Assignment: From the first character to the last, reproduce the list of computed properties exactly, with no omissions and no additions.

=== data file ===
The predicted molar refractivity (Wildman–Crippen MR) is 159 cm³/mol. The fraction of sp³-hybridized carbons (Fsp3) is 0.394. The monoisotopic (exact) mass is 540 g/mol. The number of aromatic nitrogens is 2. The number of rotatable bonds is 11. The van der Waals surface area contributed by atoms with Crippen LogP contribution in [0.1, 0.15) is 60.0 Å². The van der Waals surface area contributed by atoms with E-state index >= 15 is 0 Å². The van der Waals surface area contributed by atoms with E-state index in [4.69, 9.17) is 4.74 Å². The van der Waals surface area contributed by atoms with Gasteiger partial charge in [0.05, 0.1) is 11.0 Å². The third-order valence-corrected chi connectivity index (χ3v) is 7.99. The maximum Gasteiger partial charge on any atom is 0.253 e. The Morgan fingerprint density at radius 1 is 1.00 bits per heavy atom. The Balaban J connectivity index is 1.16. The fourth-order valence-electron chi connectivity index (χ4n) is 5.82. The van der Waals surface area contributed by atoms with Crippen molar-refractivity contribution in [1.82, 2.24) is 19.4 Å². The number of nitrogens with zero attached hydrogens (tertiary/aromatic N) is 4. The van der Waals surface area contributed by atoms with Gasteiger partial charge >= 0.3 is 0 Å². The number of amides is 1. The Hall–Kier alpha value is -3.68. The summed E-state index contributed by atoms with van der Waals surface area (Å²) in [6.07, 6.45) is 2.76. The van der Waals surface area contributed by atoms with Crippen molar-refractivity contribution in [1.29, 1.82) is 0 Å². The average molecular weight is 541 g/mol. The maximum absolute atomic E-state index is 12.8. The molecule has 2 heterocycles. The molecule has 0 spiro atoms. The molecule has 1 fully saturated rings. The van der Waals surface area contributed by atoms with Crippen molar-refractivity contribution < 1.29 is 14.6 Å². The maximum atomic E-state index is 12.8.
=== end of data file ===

The predicted molar refractivity (Wildman–Crippen MR) is 159 cm³/mol. The fraction of sp³-hybridized carbons (Fsp3) is 0.394. The monoisotopic (exact) mass is 540 g/mol. The number of aromatic nitrogens is 2. The number of rotatable bonds is 11. The van der Waals surface area contributed by atoms with Crippen LogP contribution in [0.1, 0.15) is 60.0 Å². The van der Waals surface area contributed by atoms with E-state index >= 15 is 0 Å². The van der Waals surface area contributed by atoms with E-state index in [4.69, 9.17) is 4.74 Å². The van der Waals surface area contributed by atoms with Gasteiger partial charge in [0.05, 0.1) is 11.0 Å². The third-order valence-corrected chi connectivity index (χ3v) is 7.99. The maximum Gasteiger partial charge on any atom is 0.253 e. The Morgan fingerprint density at radius 1 is 1.00 bits per heavy atom. The Balaban J connectivity index is 1.16. The fourth-order valence-electron chi connectivity index (χ4n) is 5.82. The van der Waals surface area contributed by atoms with Crippen molar-refractivity contribution in [1.82, 2.24) is 19.4 Å². The number of nitrogens with zero attached hydrogens (tertiary/aromatic N) is 4. The van der Waals surface area contributed by atoms with Gasteiger partial charge >= 0.3 is 0 Å². The number of amides is 1. The Hall–Kier alpha value is -3.68. The summed E-state index contributed by atoms with van der Waals surface area (Å²) in [6.07, 6.45) is 2.76. The van der Waals surface area contributed by atoms with Crippen molar-refractivity contribution in [1.29, 1.82) is 0 Å². The average molecular weight is 541 g/mol. The maximum absolute atomic E-state index is 12.8. The molecule has 2 heterocycles. The molecule has 0 spiro atoms. The molecule has 1 fully saturated rings. The van der Waals surface area contributed by atoms with Crippen molar-refractivity contribution < 1.29 is 14.6 Å². The maximum atomic E-state index is 12.8.